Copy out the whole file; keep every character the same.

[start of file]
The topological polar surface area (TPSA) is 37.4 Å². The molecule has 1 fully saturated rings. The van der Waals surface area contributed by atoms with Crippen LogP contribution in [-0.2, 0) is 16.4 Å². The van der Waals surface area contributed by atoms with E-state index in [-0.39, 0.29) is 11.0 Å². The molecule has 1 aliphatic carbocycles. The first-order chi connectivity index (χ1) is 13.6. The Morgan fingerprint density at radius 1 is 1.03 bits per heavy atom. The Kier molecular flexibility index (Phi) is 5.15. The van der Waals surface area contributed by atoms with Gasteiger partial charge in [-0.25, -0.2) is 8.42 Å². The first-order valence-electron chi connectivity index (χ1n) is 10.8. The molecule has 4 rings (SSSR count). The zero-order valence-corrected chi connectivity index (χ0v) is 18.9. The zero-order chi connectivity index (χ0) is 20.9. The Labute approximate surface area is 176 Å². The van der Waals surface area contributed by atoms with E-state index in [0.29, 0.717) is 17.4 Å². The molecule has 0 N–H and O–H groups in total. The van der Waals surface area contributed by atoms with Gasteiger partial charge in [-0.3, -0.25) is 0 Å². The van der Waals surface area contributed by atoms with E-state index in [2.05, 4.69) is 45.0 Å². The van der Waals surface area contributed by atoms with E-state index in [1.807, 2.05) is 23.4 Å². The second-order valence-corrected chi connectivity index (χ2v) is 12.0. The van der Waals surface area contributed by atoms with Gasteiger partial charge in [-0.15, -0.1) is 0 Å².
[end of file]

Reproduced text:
The topological polar surface area (TPSA) is 37.4 Å². The molecule has 1 fully saturated rings. The van der Waals surface area contributed by atoms with Crippen LogP contribution in [-0.2, 0) is 16.4 Å². The van der Waals surface area contributed by atoms with E-state index in [-0.39, 0.29) is 11.0 Å². The molecule has 1 aliphatic carbocycles. The first-order chi connectivity index (χ1) is 13.6. The Morgan fingerprint density at radius 1 is 1.03 bits per heavy atom. The Kier molecular flexibility index (Phi) is 5.15. The van der Waals surface area contributed by atoms with Gasteiger partial charge in [-0.25, -0.2) is 8.42 Å². The first-order valence-electron chi connectivity index (χ1n) is 10.8. The molecule has 4 rings (SSSR count). The zero-order valence-corrected chi connectivity index (χ0v) is 18.9. The zero-order chi connectivity index (χ0) is 20.9. The Labute approximate surface area is 176 Å². The van der Waals surface area contributed by atoms with E-state index in [0.29, 0.717) is 17.4 Å². The molecule has 0 N–H and O–H groups in total. The van der Waals surface area contributed by atoms with Gasteiger partial charge in [-0.3, -0.25) is 0 Å². The van der Waals surface area contributed by atoms with E-state index in [2.05, 4.69) is 45.0 Å². The van der Waals surface area contributed by atoms with E-state index in [1.807, 2.05) is 23.4 Å². The second-order valence-corrected chi connectivity index (χ2v) is 12.0. The van der Waals surface area contributed by atoms with Gasteiger partial charge in [-0.15, -0.1) is 0 Å².